Anyways, this album came out in the early days of CD and so was released in both formats, though the vinyl is listed as 2 years earlier at 1986.  Predictably, the LPDP (The law of postseventies declining progressiveness) holds here.  The negative effects or should I say vast malign influence of Vangelis' Chariots of Fire, an execrable composition few from that period could forget despite the nausea-inducing, almost chemotherapy-like effects of horror vacui it elicited in any intelligent music fan, can be discerned here and there in the album.  That theme combined with the slow-motion running of some black-haired white guy dressed in white shorts is almost like population-wide post-traumatic stress disorder for the everyday individual-- perhaps an early synthetic-keyboards-pandemic would be the most apposite way in which to describe it.  Today, for those who don't remember, perhaps only the novel coronavirus experience can compare in terms of sheer apocalyptic agony to the experience of listening to the Chariots of Fire theme music.

Anyways, this album is not at all like the soundtrack to Chariots of Fire except in the use of digital keyboards and synths.  I don't think a drum machine was used either.  The blurb on the back from Ian Lynn as usual describes the ideas behind the work.  The second side serves as a conclusion to the whole trilogy.  The title refers to a celebration of the other two albums (!).   The song called Time Was seems to be a kind of summing up of the whole endeavour, though it falls just a little bit flat in my honest opinion:

I would be hating it too if they had played it a million times a day on the radio like they did Chariots of Fire.
As usual there are numbered instrumental interludes separating tracks, some of which are quite lovely albeit too short perhaps.

So overall, thanks for recommending this trilogy, plus the Pete Brown album, a nice surprise.
More requests to come in the next little while, as I said earlier, the LPs from all over the world are pouring in now, meaning the pandemic troubles, always in alignment with the international post. are lifting.  Yay, we survived!
If only...

Sunday 10 May 2020

Didier Levallet Octet - Scoop

There were two Levallet, Marais, Pifarely albums posted here in the past (in 2015), hopefully you can access those with the search function at the top left (if need be).  Then he appeared presumably on the Pandemonium from Jeanneau so I was curious to hear this one which is in an octet formation from 1983.  The bass player's discography is here, btw.  The music on this LP is big band and more jazzy than I would have liked, I suppose it hinges well with the 1980s Jeanneau material.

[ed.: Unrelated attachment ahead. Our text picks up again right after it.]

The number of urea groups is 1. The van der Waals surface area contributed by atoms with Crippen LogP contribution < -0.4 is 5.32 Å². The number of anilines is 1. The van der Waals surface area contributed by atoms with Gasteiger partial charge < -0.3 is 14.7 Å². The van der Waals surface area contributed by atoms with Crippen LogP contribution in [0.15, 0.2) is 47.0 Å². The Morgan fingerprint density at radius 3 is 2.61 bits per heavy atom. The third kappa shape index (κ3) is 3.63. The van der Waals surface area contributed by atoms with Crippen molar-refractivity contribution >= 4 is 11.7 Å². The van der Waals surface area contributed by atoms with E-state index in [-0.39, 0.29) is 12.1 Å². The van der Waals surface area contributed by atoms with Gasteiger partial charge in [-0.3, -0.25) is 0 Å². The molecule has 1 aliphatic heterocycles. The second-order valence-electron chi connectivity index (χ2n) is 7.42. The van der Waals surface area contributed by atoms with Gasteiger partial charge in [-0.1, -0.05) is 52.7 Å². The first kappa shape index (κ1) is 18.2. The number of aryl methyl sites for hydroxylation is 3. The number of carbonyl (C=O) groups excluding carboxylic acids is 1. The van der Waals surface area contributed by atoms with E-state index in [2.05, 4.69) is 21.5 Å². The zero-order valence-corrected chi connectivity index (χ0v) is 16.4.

Note the side-long suite called Azimuts on side two.  Oddly enough, there is no pianist, and the guitarist is his old friend Marais.  Obviously composition and arrangement duties are from Levallet.

The track called Sweet Lacy, as sample:

Friday 8 May 2020

Heretic, 1984-1988 CD Compilation (limited time only)

The earlier posted Osiris In the Mists of Time if you recall (which you should, since it was only 5 days back) was "Hiro Kawahara's pre-Heretic band. Many other recordings were also released on cassette between 1978-1982, under the names of Osiris, Astral Temple and Dr. Jekyll & Mr. Hyde. These are all hopelessly obscure and impossible to find."  (From discogs.)

This material fits well with the earlier post and shows what he accomplished in 4 albums with the eighties band Heretic.  To me they are a bit more interesting, being quite varied and at times uptempo.  It resembles the lovely Interior Design material or, if I were in a generous mood, the Seigen Ono.  Or maybe it's like bad Bi Kyo Ran stuff.  The Excerpts from Interface Part 2 gives you an idea of what I mean by that:

In the meantime, I will soon be back with all those requested LP rips which were stuck in various pandemic-affected countries (mostly in Europa).  After the process of disinfection is complete (i.e. sitting on top of the record player for a week.) 

It's always a sign that things are getting better when vinyl LPs start to arrive at my doorstep.  Although, contrary to certain leaders, our problems will certainly not 'disappear in the spring, like a miracle.'  The miracles are much fewer and farther between these days.

Wednesday 6 May 2020

Guitarist Ryo Kawasaki anthology 1976 to 1983, limited time only



Here's an artist probably everyone knew, but I hadn't really regarded closely until some weeks ago when I learned of the tragic news of his passing.  Then I attempted to collect all his albums from the fusion beginning on (i.e. roughly mid-70s) through to the mid-80s, when the law of declining progressiveness holds.  Here's his discography.  As a series I feel terrible to say it's not at the highly sustained level as James Vincent (how many are?) when you're seeking after really progressive and/or creative compositional ideas and that unique amalgam of modern composition, rock and jazz I'm always striving to seek out, so common too in Euro-fusion.  But there are touches here and there of that fire.

For me the best album was the 1980 Little Tree under the monikor R. Kawasaki and Golden Dragon.